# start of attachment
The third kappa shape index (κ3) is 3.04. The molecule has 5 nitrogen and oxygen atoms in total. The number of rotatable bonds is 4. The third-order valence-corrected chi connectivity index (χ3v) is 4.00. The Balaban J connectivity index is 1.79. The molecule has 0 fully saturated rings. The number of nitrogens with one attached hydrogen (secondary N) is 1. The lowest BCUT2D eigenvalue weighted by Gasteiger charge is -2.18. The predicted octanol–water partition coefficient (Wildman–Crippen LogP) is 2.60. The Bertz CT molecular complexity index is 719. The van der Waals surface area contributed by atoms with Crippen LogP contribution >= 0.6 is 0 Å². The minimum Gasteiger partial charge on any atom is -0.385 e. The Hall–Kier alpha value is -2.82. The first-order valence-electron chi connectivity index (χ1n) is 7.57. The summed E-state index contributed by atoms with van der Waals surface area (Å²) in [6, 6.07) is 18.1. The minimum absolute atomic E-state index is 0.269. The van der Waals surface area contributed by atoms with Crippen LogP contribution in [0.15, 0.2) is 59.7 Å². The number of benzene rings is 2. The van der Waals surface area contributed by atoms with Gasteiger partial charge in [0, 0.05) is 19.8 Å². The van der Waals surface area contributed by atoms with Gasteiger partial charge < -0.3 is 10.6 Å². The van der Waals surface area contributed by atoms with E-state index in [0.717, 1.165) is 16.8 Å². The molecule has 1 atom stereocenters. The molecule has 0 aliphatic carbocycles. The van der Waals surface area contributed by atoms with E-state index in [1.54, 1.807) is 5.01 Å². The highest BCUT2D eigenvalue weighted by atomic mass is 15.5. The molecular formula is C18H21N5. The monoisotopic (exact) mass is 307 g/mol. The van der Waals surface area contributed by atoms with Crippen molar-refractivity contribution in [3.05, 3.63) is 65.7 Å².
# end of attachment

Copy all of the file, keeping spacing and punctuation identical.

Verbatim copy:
The third kappa shape index (κ3) is 3.04. The molecule has 5 nitrogen and oxygen atoms in total. The number of rotatable bonds is 4. The third-order valence-corrected chi connectivity index (χ3v) is 4.00. The Balaban J connectivity index is 1.79. The molecule has 0 fully saturated rings. The number of nitrogens with one attached hydrogen (secondary N) is 1. The lowest BCUT2D eigenvalue weighted by Gasteiger charge is -2.18. The predicted octanol–water partition coefficient (Wildman–Crippen LogP) is 2.60. The Bertz CT molecular complexity index is 719. The van der Waals surface area contributed by atoms with Crippen LogP contribution >= 0.6 is 0 Å². The minimum Gasteiger partial charge on any atom is -0.385 e. The Hall–Kier alpha value is -2.82. The first-order valence-electron chi connectivity index (χ1n) is 7.57. The summed E-state index contributed by atoms with van der Waals surface area (Å²) in [6, 6.07) is 18.1. The minimum absolute atomic E-state index is 0.269. The van der Waals surface area contributed by atoms with Crippen LogP contribution in [0.15, 0.2) is 59.7 Å². The number of benzene rings is 2. The van der Waals surface area contributed by atoms with Gasteiger partial charge in [0, 0.05) is 19.8 Å². The van der Waals surface area contributed by atoms with Gasteiger partial charge < -0.3 is 10.6 Å². The van der Waals surface area contributed by atoms with E-state index in [0.717, 1.165) is 16.8 Å². The molecule has 1 atom stereocenters. The molecule has 0 aliphatic carbocycles. The van der Waals surface area contributed by atoms with E-state index in [1.54, 1.807) is 5.01 Å². The highest BCUT2D eigenvalue weighted by atomic mass is 15.5. The molecular formula is C18H21N5. The monoisotopic (exact) mass is 307 g/mol. The van der Waals surface area contributed by atoms with Crippen molar-refractivity contribution in [3.05, 3.63) is 65.7 Å².